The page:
High vitamin C intake is associated with improved lung function, and, shockingly, low vitamin C intake seems to be just as harmful to the lungs as smoking cigarettes for 5 years! Some studies suggest taking vitamin C supplements for 2 weeks can reduce the risk of an asthma attack by 25%, compared to those taking a placebo.
As a result, it can lower the needed amount of corticosteroid to controls asthma symptoms. Vitamin C may protect against exercise-induced asthma when taken 30 minutes prior. However, there is insufficient evidence to conclude vitamin C is a viable treatment for asthma.
Ascorbic acid is an essential component for the production of collagen, a major structural protein building block that makes up 30% of the bone density. Vitamin C is extremely important for the healthy growth and repair of tissues and bone. Vitamin C also stimulates the bone-building cells (osteoblasts), enhances vitamin D absorption and boosts calcium absorption in the gut.
Vitamin C may reduce the risk of cartilage loss and progression of the disease in people with osteoarthritis, the most common form of arthritis in the UK. Those with high intakes of vitamin C benefit from a 70% reduced risk of cartilage loss and the development of knee pain. For those that already have osteoarthritis in the knee, vitamin C provides a threefold reduction in the progression of the disease.
Vitamin C has antihistamine properties, and in one small study, it was found to reduce the bronchial sensitivity to inhaled histamine at a 2g dose. There is some evidence that suggests vitamin C may help reduce the symptoms linked with pollen allergy, but more research is required.
When ultraviolet light such as the light used in sunbeds, come into contact with the skin, it generates a free-radical called which inhibits an inflammatory reaction known as heliodermatitis.
The ultraviolet light used in sunbeds, for example, are at a much greater intensity than the sun, increasing the risk of skin damage. UV light damages the structure of the skin and interferes with normal cell division.
As a result, this 'photo-ages' the skin and stops the skin cells from regenerating, and collagen fibers - which make up 70% of the skin, become matted and twisted. While sun damage is less severe than UV lights from sunbeds, over a long period of time, it can cause the skin to become dry, inelastic, thick, yellow, scaly, mottled, and wrinkled with a rough texture.
Skin exposed to UV radiation also increases the risk of skin cancer. However, vitamin C protects the skin during UV exposure and reduces the effect of sunburn when taken at a dose of 2g per day (complimented with 1,000IU of vitamin E). However, vitamin C is not a sunscreen, it does not absorb UV light.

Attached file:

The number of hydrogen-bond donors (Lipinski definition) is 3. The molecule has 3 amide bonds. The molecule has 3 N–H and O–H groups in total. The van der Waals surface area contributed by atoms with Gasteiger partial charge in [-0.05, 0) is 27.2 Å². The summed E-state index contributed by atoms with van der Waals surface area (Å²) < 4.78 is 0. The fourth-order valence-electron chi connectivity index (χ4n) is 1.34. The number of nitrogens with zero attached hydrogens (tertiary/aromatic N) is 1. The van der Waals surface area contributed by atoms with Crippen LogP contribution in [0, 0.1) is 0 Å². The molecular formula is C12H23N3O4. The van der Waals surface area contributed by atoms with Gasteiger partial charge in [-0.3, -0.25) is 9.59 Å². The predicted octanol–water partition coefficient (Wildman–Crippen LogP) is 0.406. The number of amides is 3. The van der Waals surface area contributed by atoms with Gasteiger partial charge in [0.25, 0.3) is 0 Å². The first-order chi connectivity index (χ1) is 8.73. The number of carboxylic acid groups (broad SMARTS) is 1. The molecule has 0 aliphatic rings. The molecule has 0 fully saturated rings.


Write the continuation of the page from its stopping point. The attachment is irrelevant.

It is thought to help by neutralizing free radicals produced by the Ultra-Violet light, as well as being vital for the production of new collagen. Vitamin C, along with vitamin E, is used in many skincare products to reduce the signs of skin aging.
Alzheimer's disease can result from the oxidation of fatty acids (lipoproteins) in the brain which causes the brain cells to die. As vitamin C is an antioxidant, it reduces the free radical damage to the brain cells and may help to reduce the risk of developing senile dementia, including Alzheimer's.
In a study assessing the vitamin C intake of over 1,000 elderly individuals, those taking supplements were associated with a reduced risk of severe cognitive impairment. This means vitamin C can protect against the development of dementia.
Vitamin C Deficiency
Mild deficiency of vitamin C is associated with non-specific symptoms, sometimes called 'pre-scurvy syndrome', which may sometimes include symptoms such as frequent colds and other infections, lack of energy, weakness, and pain in the muscles and joints.
A severe deficiency of vitamin C leads to scurvy. At least 10mg of vitamin C daily is crucial to prevent the development of scurvy. Extreme deficiency symptoms include:
• Slow wound healing
• Dry, scaly skin
• Easy bruising of the skin
• Dry scalp
• Brittle hair
• Hair loss
• Dry, cracked lips
• Inflamed, bleeding gums and tooth loss
• Bleeding skin, eyes, and nose
Vitamin C Dosage
Individuals who smoke require 35mg more vitamin C per day than those who do not smoke.
0-6 months: 40mg
7-12 months: 50mg
1-3 years: 15mg
4-8 years: 25mg
9-13 years: 45mg
14-18 years: 75mg
19+ years: 90mg
14-18 years: 65mg
14-18 years & pregnant: 80mg
14-18 years & breastfeeding: 115mg
19+ years: 75mg
19+ years & pregnant: 85mg
19+ years & breastfeeding: 120mg
Vitamin C Overdose
High doses of vitamin C can cause indigestion and have a laxative effect. Vitamin C is acidic and therefore when it enters the alkaline lower digestive tract, it can cause Acid Rejection Syndrome, which can trigger inflammation, flatulence, diarrhoea, and discomfort. This also reduces the absorption of vitamin C. This can be overcome by taking slow-release vitamin C tablets.
It is important that if you are taking a very high dose of vitamin C and need to reduce the dose, do so very slowly as this can have a withdrawal effect and produce temporary vitamin C deficiency symptoms.
Sources Of Vitamin C
• Citrus fruits (lemon, lime, orange, grapefruit)
Should You Supplement Vitamin C?
Generally, a healthy diet will give you all the vitamin C you need. Most multi-vitamins have high amounts of vitamin C too. Still, if you do decide to supplement vitamin C, you should not take high amounts for extended periods of time, as this can cause scurvy-like withdrawal symptoms if it is not reduced slowly.
Always consult your GP or doctor before supplementing vitamin C as for some health conditions it can react with vitamin C and have adverse effects.